Focal Chorus Home Theater Speaker System Page 2

The Short Form
Price $4,880 (AS TESTED) / / 800-663-9352
Warm, inviting sound with both high-end sonics and legit home-theater chops.
•Gorgeous, detailed vocals •Superb center-channel match and above-average surrounds •Handsome, dramatic appearance
•Unexceptional subwoofer extension •Main towers may sound a bit full in some rooms
Key Features
826V •($2,295/pair) 1-in inverted-dome tweeter; 6.5-in cone midrange; (2) 6.5-in cone woofers; 41 in high; 57 lb CC 800V •($595) 1-in inverted-dome tweeter; (2) 6.5-in cone midbass; 19.5 in wide; 24 lb SR 800V •($995/pair) (2) 1-in inverted-dome tweeters; (2) 6.5-in cone midbass; 11.5 in high; 12.3 lb SW 800V •($995) 11-in driver; 350-watt RMS amplifier; 18 x 12.8 x 16.8 in; 41.4 lb •Finish: ebony or Moka woodgrain (CC 800V & SR 800V: matte-black)
Test Bench
The 826V towers showed a nearly 4-dB peak from 75 to 150 Hz and a 3-dB floor- bounce notch at 275 Hz. Response above this was ragged, with a 2-dB peak at 600 Hz and a 4.5-dB dip at 2.6 kHz. The CC800V center shares a similar midrange depression and considerable lobing at listening angles wider than 15 degrees. The SW800V sub showed limited bass extension, hitting 112 dB max at 62 Hz but just 89 dB at its 32-Hz lower bass limit. - Tom Nousaine Full Lab Results
I always begin by listening to the main pair in full-range stereo, with no subwoofer. Focal's 826Vs intrigued me with an obviously highly transparent yet warm sound - even a bit too warm, with a slightly over-full thing going on in the upper bass range. It took some experimenting with placement to get a handle on this. As it turned out, in my room, the 826Vs needed to be moved closer to the front wall rather than farther out as I had first tried, perhaps a consequence of their second, hidden, down-firing port. And they needed to be raked forward considerably using their bases' adjustable metal spike/feet - the midrange sweet spot is actually well above the midrange itself. Toe-in proved quite important, too.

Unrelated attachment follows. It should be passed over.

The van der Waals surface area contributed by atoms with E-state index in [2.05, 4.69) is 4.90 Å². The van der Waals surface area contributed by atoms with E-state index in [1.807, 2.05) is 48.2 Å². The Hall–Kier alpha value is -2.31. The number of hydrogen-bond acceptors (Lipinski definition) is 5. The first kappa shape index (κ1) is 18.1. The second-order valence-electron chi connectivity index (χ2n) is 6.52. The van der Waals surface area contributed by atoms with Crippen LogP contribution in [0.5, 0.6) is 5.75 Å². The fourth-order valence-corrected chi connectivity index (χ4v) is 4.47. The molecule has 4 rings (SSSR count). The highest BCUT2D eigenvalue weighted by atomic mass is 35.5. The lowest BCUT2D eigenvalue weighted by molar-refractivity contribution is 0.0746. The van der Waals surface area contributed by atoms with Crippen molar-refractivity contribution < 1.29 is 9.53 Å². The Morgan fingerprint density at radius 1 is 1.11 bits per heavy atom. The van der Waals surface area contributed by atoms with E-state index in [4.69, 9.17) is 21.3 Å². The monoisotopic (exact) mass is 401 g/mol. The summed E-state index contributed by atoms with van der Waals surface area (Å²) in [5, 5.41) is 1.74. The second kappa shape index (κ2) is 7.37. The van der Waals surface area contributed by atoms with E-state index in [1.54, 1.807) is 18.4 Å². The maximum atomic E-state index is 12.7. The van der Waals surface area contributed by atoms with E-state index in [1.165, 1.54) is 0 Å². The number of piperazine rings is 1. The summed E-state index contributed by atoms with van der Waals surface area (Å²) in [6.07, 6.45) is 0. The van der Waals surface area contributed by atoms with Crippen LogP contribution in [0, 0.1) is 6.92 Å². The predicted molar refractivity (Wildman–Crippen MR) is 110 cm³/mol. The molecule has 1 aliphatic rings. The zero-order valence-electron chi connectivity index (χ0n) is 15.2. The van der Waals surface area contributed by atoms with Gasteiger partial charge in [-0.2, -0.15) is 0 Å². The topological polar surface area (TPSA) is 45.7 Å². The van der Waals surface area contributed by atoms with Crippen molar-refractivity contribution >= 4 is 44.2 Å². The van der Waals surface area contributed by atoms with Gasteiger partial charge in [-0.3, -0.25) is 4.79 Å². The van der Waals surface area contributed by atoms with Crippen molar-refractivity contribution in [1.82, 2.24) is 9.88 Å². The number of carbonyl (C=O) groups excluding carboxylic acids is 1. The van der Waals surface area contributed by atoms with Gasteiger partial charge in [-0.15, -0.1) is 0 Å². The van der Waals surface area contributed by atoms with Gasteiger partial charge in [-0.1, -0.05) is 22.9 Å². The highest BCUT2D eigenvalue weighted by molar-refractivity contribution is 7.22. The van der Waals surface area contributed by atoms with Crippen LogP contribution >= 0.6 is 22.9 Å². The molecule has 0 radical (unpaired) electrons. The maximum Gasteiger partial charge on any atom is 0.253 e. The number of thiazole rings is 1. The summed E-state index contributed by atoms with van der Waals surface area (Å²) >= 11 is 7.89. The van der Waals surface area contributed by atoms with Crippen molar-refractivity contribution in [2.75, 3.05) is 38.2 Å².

MUSIC PERFORMANCE Thus re-situated, the Choruses settled into a still-rich but highly listenable balance with terrifically open, detailed vocals. Voices of virtually all sorts were seductively present, dead-on accurate without a hint of goosed treble or hyped upper-mids. It took top-shelf recordings to show this off to advantage; depressingly, that generally means "audiophile" rather than "commercial" productions. Cueing up a sampler of Chesky Records vocal tracks revealed layers of nuance on every different voice - layers you just never get from mainstream pop discs, or very rarely at best. Certain "chesty" baritone male voices - Livingston Taylor's, for one - still retained a hint of extra warmth or fullness, but this was never unpleasing, while the Focals' dynamic detail and midrange-treble clarity were consistently impressive.

Surround music helped the Focal system shine its brightest in my setup. A DVD-Audio of the Dvorak "New World" Symphony No. 9 ("Wagon Wheels," as jaded orchestra players call it amongst themselves, possibly even affectionately) sounded wholly convincing. The Teldec disc's impressive dynamic range came through unimpeded on the piece's many climaxes, and the Focals' recreation of the recording space - Amsterdam's Concertgebouw, where I've attended several times - was impressive. Balance, depth, detail, transient dynamics, it was all there: great stuff!

MOVIE PERFORMANCE Sometimes even high-end speakers imprint a bit of their own character onto film soundtracks - not a good thing. Movie sound depends on the speakers truly disappearing even more than music does, and the Focal suite did this nicely. The 826Vs' very accurate middle octaves conveyed the detail and nuance of soundtracks excellently. For example, in the dining scenes from Master and Commander, the system delivered all the subtleties of ship noises, wind, water, and weather, simultaneous with clear and natural dialogue front and center and quite believable party-chatter from around the table.